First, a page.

One of the most important economic News The past year 2021 can be called the imposition of sanctions by China against Lithuania. Restrictive measures are not legally formalized, but in fact they have been in effect for a long time. This is a very important precedent, since earlier it was only the collective West that imposed sanctions on objectionable countries, to which they expressed their "concerns". Vilnius is sounding the alarm and is calling for a united Europe to fight against the Celestial Empire, but so far it has kept silent with displeasure. Is a trade war between the EU and China over Lithuania even possible? Let's present thoughts and facts on this subject.
First of all, it should be noted that Lithuania itself is to blame. At first, the Lithuanian authorities, without consulting with any of the European allies, unilaterally withdrew from the 17 + 1 initiative of the Chinese New Silk Road. They also opposed the arrival of Chinese investments in the port of Klaipeda, which would allegedly be unsafe, since it is used by the NATO bloc. Then, in protest against human rights violations in the PRC, Vilnius was the only one to refuse to send its diplomats to the Beijing Olympics, boycotting the international sporting event. Lithuania then imposed sanctions on Chinese officials for allegedly persecuting Uighurs. The last straw in China's patience was the opening of Taiwan's official representation in this annoying little Baltic republic, de facto recognizing its independence from mainland China.
In response, Beijing simply excluded Lithuania from its customs system, thereby blocking the transit of its goods. In addition to this, China refused to accept products made in Lithuania, which greatly worried the German industrial enterprises that have their factories in this country. This is, for example, the company Continental, which produces car tires and spare parts. The German-Baltic Chamber of Commerce was forced to respond to the problem by sending a letter to the Lithuanian government notifying:
If the problem of relations between Vilnius and Beijing is not resolved, the German factories in Lithuania may be closed.
There are about a dozen of those in this Baltic republic, which can complete the process of its deindustrialization. In Vilnius, they demand support from the European Union, believing that the situation concerns not only Lithuania, but the entire world trade system based on Western rules of the game. But will this consolidated assistance be provided by the EU?
The question is very ambiguous. On the one hand, Lithuania really ran into itself, literally begging for these problems. China is very large, and there are few people in Europe who want to get involved with sanctions against it. On the other hand, dissatisfaction with this very Chinese economic power is constantly growing, and the actual imposition of sanctions by Beijing against a "civilized" European country may be the last straw.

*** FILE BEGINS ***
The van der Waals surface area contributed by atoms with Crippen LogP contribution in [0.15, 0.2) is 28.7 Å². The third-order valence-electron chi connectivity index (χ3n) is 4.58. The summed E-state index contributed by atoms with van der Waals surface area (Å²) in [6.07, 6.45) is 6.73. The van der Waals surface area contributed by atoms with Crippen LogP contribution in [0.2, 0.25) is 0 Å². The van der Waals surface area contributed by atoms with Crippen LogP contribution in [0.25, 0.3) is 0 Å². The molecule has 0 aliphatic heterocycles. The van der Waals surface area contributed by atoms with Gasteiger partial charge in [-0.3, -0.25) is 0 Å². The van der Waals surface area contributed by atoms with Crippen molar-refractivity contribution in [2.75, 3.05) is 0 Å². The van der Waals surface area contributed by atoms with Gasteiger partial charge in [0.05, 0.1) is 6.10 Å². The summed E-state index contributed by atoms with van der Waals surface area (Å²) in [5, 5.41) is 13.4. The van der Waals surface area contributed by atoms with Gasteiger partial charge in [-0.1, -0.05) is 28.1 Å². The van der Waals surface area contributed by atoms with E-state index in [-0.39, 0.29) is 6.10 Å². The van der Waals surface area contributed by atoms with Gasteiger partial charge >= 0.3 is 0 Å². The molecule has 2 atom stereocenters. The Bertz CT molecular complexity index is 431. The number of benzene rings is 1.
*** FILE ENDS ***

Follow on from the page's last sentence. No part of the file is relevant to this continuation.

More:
The first "crusade" against China was announced by President Donald Trump. His isolationist vision of America First has clashed with China's Made in China 2025. Beijing is not content to be the "world's workshop" to become a global technology leader. The Chinese bought all possible Technology around the world, developed their own through active government subsidies. The transformation of the Celestial Empire into a leading technological leader is a matter of the near future. Republican Donald Trump unleashed a real trade war against China, but did not achieve a convincing result. He was replaced by Democrat Joe Biden, from whom one could expect a softening of approaches, but this never happened. China has been declared America's "number one" enemy along with Russia.
China's expansion also worries Europe in the same way. The German weekly Focus wrote the following about this:
China wants to wrest technological leadership from the West by 2025, and by all means, including dishonest ones.
The Federal Association of German Industry (BDI) published an entire program in 2019 called “Partner and System Competitor. How do we deal with China's state-run economy?" It outlined the concerns and demands of the German industrialists to Berlin and Brussels on 23 pages.
Among them were claims that Western business is being actively discriminated against in China, where it is forced to create joint ventures, transfer technology to the Chinese, and is deprived of free access to government orders. Foreign companies face various restrictions, high duties and non-tariff barriers. At the same time, local companies are subsidized and strongly supported by the state. German industrialists are outraged that the state in China not only regulates, but is itself a direct participant in economic processes, which directly contradicts the liberal spirit of the free market. The paper concludes that there has actually been a collision between two competing systems.
But this is already serious. China not only created its own alternative economic system, and a very effective one, but also began its expansion outward, setting its own rules for others. Lithuania is only the first stone, a trial one. Beijing is carefully watching how Europe will react, and will draw their own conclusions about the extent of what is permitted. At the same time, everything is done very carefully, officially anti-Lithuanian sanctions have not even been introduced so that there is no reason for official responses.
Now the word for the EU. Staying silent and doing nothing would be a big mistake.